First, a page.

Tunbridge Wells local, Leonora Langley is the author of Let The Souls of Our Children Sing. Leonora, who writes about the importance of mental health in youth, gives us a taster of her book ahead of the Tunbridge Wells Literary Festival this May.

I am delighted to be participating in this year’s Tunbridge Literary Festival (as one of a group of local writers who will be presenting their books for the Local Writers Fair on Friday 12th May at the Amelia Scott from 11.00-4.00 pm).

I feel my new book, ‘Let The Souls of Our Children Sing’, about the vital importance of nurturing emotional well-being in the young, (copies of which are available at The Amelia and Tonbridge Libraries) has a strong link with the pioneering work of local social reformer and campaigner Amelia Scott who did much to focus on the needs of young mothers and children. Her name lives on in the new integrated building ‘The Amelia’ in Tunbridge Wells housing a range of arts, heritage, culture and well-being services.

I have had thirty years experience as a teacher, most recently at Bennett Memorial Diocesan School where I was a peripatetic piano teacher for six years, 15 years as a counsellor/psychotherapist and support worker/supervisor with Cruse Bereavement Care, as well as 13 years as an international journalist, most notably in Los Angeles, as a creator/editor of a lifestyle magazine for the Hollywood Reporter and West Coast Editor of Elle USA, the fashion magazine,   during which time I interviewed a vast array of celebrities and executives in the entertainment industry.

In ‘Let The Souls of Our Children Sing’, which has taken me a lifetime to bring to fruition and is the only book I ever wanted to write, I highlight the increasing amount of pressure we are placing on our children, leading to unprecedented levels of stress, anxiety and depression.  With one in six children now suffering from an identifiable mental health issue and 12.3% with a special need, I would go further in my belief that most children in our present society have a special need to a greater or lesser degree.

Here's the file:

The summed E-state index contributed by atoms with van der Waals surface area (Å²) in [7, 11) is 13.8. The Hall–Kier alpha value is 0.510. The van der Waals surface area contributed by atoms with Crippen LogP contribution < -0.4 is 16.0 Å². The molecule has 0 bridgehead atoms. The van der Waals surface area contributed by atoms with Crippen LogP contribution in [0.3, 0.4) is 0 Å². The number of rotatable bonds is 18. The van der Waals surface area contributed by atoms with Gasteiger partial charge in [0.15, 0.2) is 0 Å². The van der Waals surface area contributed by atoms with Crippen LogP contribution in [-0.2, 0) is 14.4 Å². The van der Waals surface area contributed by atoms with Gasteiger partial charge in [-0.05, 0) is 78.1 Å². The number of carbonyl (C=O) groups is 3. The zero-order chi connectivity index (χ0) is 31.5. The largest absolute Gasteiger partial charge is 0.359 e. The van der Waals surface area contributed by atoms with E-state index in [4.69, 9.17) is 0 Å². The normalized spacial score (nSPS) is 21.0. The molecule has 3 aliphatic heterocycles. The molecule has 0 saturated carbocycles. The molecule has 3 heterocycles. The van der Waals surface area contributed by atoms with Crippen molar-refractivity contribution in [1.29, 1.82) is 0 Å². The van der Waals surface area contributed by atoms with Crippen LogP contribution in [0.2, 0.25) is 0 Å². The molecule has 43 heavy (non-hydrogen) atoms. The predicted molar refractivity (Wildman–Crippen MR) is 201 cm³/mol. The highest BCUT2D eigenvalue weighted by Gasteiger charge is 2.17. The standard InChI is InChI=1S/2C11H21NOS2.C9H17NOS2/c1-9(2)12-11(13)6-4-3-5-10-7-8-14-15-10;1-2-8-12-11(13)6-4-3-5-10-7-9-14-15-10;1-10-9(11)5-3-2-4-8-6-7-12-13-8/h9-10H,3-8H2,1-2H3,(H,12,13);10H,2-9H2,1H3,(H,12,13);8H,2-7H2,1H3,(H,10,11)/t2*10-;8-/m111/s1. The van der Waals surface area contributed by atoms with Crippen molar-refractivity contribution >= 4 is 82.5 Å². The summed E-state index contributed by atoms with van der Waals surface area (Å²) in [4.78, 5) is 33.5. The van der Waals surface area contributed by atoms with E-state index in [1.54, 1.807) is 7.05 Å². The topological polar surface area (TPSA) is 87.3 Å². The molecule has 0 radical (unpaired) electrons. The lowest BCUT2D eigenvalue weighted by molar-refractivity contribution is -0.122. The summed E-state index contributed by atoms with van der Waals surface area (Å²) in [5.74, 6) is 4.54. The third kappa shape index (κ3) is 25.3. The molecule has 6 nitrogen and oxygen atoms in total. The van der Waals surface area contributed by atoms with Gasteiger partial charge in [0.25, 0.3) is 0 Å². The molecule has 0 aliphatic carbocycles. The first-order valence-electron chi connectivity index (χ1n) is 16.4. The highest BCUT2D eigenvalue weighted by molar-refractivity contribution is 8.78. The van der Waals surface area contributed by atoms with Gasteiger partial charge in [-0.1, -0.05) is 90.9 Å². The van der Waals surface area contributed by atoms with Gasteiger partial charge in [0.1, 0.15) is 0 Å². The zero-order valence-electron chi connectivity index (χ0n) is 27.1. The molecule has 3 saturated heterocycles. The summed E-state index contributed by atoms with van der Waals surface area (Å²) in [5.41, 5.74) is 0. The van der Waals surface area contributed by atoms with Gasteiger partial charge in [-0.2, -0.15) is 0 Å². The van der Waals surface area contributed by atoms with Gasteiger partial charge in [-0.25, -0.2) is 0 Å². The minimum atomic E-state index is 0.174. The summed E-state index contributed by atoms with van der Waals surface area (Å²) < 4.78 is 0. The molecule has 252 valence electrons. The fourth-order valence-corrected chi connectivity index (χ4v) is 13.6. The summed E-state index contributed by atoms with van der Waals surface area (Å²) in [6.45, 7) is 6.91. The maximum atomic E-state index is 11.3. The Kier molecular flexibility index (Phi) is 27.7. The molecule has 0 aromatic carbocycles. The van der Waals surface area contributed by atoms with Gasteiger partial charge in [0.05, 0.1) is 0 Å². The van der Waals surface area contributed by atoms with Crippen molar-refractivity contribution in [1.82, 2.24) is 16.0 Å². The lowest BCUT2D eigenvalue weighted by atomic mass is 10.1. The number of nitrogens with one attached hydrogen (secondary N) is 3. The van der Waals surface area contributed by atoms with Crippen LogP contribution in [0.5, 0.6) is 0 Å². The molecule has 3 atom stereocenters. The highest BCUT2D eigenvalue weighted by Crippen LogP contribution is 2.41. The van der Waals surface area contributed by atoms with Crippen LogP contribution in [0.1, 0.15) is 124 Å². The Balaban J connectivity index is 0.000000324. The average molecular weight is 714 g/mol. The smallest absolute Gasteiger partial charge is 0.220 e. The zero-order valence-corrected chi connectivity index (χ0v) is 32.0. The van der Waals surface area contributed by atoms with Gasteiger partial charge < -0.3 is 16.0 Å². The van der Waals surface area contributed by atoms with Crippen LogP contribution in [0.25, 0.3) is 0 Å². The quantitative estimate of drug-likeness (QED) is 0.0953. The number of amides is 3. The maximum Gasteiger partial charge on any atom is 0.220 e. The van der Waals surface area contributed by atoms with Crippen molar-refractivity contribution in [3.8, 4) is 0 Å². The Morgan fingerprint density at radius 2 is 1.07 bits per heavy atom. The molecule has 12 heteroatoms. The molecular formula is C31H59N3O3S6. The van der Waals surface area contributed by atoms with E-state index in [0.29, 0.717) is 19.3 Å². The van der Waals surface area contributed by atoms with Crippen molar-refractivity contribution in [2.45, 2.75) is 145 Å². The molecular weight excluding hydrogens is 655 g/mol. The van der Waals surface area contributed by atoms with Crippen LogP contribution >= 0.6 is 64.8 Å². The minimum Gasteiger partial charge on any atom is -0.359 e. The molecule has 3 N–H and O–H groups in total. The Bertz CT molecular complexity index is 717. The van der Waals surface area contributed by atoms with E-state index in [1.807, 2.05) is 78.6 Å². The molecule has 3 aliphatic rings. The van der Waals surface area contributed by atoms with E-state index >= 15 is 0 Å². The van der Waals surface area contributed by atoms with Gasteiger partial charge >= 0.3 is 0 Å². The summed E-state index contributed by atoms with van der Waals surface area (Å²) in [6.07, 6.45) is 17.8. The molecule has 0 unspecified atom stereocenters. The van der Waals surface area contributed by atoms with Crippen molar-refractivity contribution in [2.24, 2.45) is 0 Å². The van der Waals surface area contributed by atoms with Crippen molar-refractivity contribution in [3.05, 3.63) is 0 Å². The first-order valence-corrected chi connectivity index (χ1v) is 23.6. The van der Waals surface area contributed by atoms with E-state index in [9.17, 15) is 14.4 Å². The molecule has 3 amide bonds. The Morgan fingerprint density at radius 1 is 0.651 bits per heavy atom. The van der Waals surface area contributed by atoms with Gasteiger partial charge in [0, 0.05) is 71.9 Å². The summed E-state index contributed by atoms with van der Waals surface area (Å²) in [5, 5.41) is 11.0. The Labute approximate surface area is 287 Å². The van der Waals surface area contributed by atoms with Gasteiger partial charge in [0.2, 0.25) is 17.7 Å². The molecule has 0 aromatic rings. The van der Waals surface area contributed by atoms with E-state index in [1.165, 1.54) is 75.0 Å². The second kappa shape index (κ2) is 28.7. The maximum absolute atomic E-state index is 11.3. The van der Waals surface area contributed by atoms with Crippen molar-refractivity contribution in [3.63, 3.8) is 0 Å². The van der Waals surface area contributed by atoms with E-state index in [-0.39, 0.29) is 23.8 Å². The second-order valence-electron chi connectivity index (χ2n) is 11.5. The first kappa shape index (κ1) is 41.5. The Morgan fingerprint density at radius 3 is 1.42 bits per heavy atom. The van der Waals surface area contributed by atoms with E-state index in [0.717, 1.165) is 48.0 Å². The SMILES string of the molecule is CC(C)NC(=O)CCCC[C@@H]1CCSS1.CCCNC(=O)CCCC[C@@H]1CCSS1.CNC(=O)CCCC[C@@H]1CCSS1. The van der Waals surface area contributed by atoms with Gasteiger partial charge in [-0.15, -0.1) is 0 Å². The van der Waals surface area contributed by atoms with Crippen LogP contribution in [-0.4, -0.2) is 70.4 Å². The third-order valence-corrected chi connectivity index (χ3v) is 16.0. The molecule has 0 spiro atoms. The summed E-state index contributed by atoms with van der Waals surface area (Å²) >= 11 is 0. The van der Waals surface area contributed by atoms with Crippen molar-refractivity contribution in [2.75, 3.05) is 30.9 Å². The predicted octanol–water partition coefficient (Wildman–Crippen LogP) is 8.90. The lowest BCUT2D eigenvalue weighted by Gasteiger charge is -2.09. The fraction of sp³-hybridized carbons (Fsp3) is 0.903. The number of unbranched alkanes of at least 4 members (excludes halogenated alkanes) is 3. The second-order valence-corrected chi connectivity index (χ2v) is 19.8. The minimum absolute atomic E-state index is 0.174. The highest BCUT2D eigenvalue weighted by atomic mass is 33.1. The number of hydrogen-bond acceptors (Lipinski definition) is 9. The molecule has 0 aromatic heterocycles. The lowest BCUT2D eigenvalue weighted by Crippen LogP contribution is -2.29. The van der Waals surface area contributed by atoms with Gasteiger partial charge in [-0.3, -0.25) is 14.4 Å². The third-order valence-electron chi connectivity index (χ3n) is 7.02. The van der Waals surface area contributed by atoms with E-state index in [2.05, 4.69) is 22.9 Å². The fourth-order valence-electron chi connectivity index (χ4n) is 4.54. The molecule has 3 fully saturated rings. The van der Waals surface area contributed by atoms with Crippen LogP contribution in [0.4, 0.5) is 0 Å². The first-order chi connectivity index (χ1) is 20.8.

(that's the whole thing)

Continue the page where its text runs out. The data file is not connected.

The first half of my book focuses on parents as educators and the second half on mainstream education as it is (‘an exam factory’) and as it might be (‘an opportunity for young people to develop as free-thinking, spiritually-enlightened and emotionally-responsive, integrated human beings’). Since the 1870s, mainstream education has concentrated on academic achievement, a nineteenth century model emphasising cognition and logic, because it can be counted and measured, and not nearly enough on children’s emotional well-being and soul development which is beyond measure.  The existing anachronistic structure desperately needs a new paradigm. Parents and teachers need to work together in raising their consciousness to help children increase self-awareness, self-esteem, self-compassion and self-love, with the ultimate aim of them reaching self-actualisation as described by humanistic psychologists Carl Rogers and Abraham Maslow.

At a time when arts education is seen as an increasingly marginal activity in state schooling, I argue that it is only by putting children’s innate creativity and curiosity at the heart of our educational mission that we can hope to re-engage the vast number of young people switched off from the current system and avoid the poverty of imagination and the absence of hope which are the root causes of so many contemporary ills.

Don’t miss Leonora Langley at the Tunbridge Wells Literary Festival, Thursday 11 – Sunday 14 May 2023!